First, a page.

Work also advanced to address the security implications of Russia’s growing arsenal of nuclear-capable missiles. The Alliance is responding by strengthening its advanced conventional capabilities, investing in new platforms – including fifth-generation fighter aircraft – and adapting its exercises, intelligence, and air and missile defence posture. It is doing so while ensuring its nuclear deterrent remains safe, secure and effective. At the same time, NATO remains strongly committed to effective arms control, disarmament and non-proliferation, and continues to call for all actors, including Russia and China, to engage constructively.
In addition to fulfilling its main responsibility to prevent the public health crisis from becoming a security crisis, NATO drew on its experience in crisis management and disaster relief to both adapt to the crisis and support Allies' and partners' efforts, helping to fight the pandemic and save lives.
From the beginning of the crisis, NATO and Allied military personnel have been supporting civilian efforts: providing military airlift, organising flights to deliver critical supplies, setting up field hospitals, sharing medical expertise, and helping to develop innovative responses. Over half a million military personnel supported civilian authorities during the first wave of the COVID-19 crisis.
Ensuring that citizens in Allied countries understand and support NATO's mission is an important aspect of the Alliance's work. NATO actively engages with people around the world to explain and promote the Alliance's efforts and activities in Allied countries and beyond. At the same time, it works hard to counter disinformation with fact-based, credible public communications.
The security threats and challenges that led to the adoption of the Defence Investment Pledge have not subsided with the pandemic. On the contrary, COVID-19 has exacerbated existing threats and made the security environment more unpredictable. The need to keep investing in defence remains essential.
2020 marked the sixth consecutive year of growth indefence spending by European Allies and Canada, with an increase in real terms of 3.9% from 2019 to 2020. Moreover, 11 Allies met the guideline of spending 2% of their Gross Domestic Product on defence, up from just three Allies in 2014.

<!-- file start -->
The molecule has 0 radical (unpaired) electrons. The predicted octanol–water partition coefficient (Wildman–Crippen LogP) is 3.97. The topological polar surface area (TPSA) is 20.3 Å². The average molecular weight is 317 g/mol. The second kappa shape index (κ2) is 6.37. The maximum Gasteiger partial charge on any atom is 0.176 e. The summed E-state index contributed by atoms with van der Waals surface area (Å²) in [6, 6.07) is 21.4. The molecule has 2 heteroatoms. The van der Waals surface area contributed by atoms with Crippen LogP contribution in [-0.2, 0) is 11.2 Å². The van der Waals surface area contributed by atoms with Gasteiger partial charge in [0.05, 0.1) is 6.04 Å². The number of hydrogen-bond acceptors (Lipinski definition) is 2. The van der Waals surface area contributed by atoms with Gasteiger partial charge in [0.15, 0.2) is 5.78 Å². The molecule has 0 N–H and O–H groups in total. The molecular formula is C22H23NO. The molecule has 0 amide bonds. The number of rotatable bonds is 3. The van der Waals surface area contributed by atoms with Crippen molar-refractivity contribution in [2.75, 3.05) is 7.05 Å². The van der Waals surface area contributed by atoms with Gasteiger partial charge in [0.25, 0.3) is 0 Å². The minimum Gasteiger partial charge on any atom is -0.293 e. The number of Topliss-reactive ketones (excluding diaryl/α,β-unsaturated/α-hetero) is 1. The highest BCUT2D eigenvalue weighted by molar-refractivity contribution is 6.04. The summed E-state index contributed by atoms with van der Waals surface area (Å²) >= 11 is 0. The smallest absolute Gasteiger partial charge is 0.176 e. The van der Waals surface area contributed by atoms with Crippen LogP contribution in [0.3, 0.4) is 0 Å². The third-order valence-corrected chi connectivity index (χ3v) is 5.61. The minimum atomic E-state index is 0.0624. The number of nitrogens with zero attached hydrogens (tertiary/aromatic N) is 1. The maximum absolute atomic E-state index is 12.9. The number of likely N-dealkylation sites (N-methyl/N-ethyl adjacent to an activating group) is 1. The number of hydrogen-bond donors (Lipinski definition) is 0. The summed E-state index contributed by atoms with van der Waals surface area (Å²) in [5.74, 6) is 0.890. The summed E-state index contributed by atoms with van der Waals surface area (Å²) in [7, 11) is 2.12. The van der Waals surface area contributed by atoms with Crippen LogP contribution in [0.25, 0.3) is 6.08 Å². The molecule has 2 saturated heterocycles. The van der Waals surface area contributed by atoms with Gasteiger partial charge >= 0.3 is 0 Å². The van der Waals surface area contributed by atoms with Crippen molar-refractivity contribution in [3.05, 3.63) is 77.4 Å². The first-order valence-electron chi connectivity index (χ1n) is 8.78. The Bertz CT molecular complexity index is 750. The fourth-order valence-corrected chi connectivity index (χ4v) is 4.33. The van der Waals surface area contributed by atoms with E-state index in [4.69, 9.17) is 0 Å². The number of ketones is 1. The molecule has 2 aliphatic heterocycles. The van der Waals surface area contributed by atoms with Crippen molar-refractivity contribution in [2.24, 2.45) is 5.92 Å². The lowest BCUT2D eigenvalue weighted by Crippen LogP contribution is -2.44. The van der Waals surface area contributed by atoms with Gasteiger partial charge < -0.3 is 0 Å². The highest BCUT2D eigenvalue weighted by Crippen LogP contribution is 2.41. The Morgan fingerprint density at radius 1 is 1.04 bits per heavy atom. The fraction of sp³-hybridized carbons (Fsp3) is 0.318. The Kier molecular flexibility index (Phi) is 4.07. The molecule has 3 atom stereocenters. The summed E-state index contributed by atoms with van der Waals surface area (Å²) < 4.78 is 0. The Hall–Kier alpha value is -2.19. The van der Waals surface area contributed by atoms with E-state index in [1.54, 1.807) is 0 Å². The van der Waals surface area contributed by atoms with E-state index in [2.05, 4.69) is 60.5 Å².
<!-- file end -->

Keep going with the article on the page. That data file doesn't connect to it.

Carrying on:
One of NATO's greatest strengths is its ability to adapt to the changing security environment – something it has done again and again since its creation in 1949.
In 2020, NATO adapted to meet the challenges of a more complex security environment. The Alliance continued to modernise its structures and capabilities and redoubled its efforts with respect to emerging and disruptive technologies.
To guarantee the security of its almost one billion citizens, the Alliance must effectively tackle global challenges to the security of Allies, including terrorism, and be able to manage crises and contribute to peace and security beyond its borders. NATO projects stability through political engagement and practical cooperation with a wide network of partners and international organisations, both in its neighbourhood and globally. In 2020, the Alliance continued to assist its partners in building stronger defence institutions, improving governance, enhancing resilience and more effectively contributing to the fight against terrorism.
2020 marked the 20th anniversary of United Nations Security Council Resolution 1325 on Women, Peace and Security. The anniversary provided an opportunity to reflect on NATO's achievements and to define the future focus and priorities of NATO's work on Women, Peace and Security.
The NATO Headquarters in Brussels houses the Alliance's International Staff and International Military Staff, along with 30 Allied delegations and military representations, 19 partner missions and staff from several NATO Agencies. It is the main forum for the discussions and consultations that shape NATO policy and practice.
The Resolute Support Mission is a NATO-led mission to train, advise and assist the Afghan security forces and institutions. The mission was launched on 1 January 2015, immediately following the stand-down of the International Security Assistance Force.
The NATO-led Kosovo Force (KFOR) mission contributes to maintaining a safe and secure environment and freedom of movement for all communities in Kosovo, as mandated by United Nations Security Council Resolution 1244 of 1999.
NATO collects defence expenditure data from Allies on a regular basis and presents aggregates and subsets of this information. Each Ally's Ministry of Defence reports current and estimated future defence expenditure according to an agreed definition of defence expenditure. The amounts represent payments by a national government actually made, or to be made, during the course of the fiscal year to meet the needs of its armed forces, those of Allies or of the Alliance. In the figures and tables that follow, NATO also uses economic and demographic information available from the Directorate-General for Economic and Financial Affairs of the European Commission (DG-ECFIN), and the Organisation for Economic Co operation and Development (OECD).